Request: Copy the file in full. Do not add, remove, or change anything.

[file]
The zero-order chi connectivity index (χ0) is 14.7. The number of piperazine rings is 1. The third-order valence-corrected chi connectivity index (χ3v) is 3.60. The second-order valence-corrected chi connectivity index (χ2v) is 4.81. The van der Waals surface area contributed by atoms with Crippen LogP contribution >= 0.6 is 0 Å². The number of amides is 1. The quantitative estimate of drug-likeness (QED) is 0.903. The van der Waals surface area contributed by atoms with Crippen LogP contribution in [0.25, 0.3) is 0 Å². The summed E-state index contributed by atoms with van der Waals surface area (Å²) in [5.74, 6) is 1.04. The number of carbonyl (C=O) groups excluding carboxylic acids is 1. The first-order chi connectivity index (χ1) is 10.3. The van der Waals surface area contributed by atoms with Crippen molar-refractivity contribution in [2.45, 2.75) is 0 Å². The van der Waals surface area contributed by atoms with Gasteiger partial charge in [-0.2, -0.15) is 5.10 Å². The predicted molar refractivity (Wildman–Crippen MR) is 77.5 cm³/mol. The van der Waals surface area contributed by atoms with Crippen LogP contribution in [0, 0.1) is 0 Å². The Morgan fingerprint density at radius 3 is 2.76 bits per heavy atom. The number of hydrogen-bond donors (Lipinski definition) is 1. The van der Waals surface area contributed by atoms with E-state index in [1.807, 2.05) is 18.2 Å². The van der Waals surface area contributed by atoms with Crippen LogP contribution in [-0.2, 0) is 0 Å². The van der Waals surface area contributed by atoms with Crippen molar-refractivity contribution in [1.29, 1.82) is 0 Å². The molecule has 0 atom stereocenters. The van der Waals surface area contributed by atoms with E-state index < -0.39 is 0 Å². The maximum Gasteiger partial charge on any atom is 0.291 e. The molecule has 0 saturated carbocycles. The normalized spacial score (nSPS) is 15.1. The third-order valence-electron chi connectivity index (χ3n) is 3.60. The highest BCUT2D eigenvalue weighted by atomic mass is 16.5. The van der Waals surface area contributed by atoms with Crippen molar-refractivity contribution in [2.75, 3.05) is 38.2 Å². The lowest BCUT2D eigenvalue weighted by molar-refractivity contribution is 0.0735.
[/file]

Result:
The zero-order chi connectivity index (χ0) is 14.7. The number of piperazine rings is 1. The third-order valence-corrected chi connectivity index (χ3v) is 3.60. The second-order valence-corrected chi connectivity index (χ2v) is 4.81. The van der Waals surface area contributed by atoms with Crippen LogP contribution >= 0.6 is 0 Å². The number of amides is 1. The quantitative estimate of drug-likeness (QED) is 0.903. The van der Waals surface area contributed by atoms with Crippen LogP contribution in [0.25, 0.3) is 0 Å². The summed E-state index contributed by atoms with van der Waals surface area (Å²) in [5.74, 6) is 1.04. The number of carbonyl (C=O) groups excluding carboxylic acids is 1. The first-order chi connectivity index (χ1) is 10.3. The van der Waals surface area contributed by atoms with Crippen molar-refractivity contribution in [2.45, 2.75) is 0 Å². The van der Waals surface area contributed by atoms with Gasteiger partial charge in [-0.2, -0.15) is 5.10 Å². The predicted molar refractivity (Wildman–Crippen MR) is 77.5 cm³/mol. The van der Waals surface area contributed by atoms with Crippen LogP contribution in [0, 0.1) is 0 Å². The Morgan fingerprint density at radius 3 is 2.76 bits per heavy atom. The number of hydrogen-bond donors (Lipinski definition) is 1. The van der Waals surface area contributed by atoms with E-state index in [1.807, 2.05) is 18.2 Å². The van der Waals surface area contributed by atoms with Crippen LogP contribution in [-0.2, 0) is 0 Å². The van der Waals surface area contributed by atoms with Crippen molar-refractivity contribution in [1.29, 1.82) is 0 Å². The molecule has 0 atom stereocenters. The van der Waals surface area contributed by atoms with E-state index < -0.39 is 0 Å². The maximum Gasteiger partial charge on any atom is 0.291 e. The molecule has 0 saturated carbocycles. The normalized spacial score (nSPS) is 15.1. The third-order valence-electron chi connectivity index (χ3n) is 3.60. The highest BCUT2D eigenvalue weighted by atomic mass is 16.5. The van der Waals surface area contributed by atoms with Crippen molar-refractivity contribution in [2.75, 3.05) is 38.2 Å². The lowest BCUT2D eigenvalue weighted by molar-refractivity contribution is 0.0735.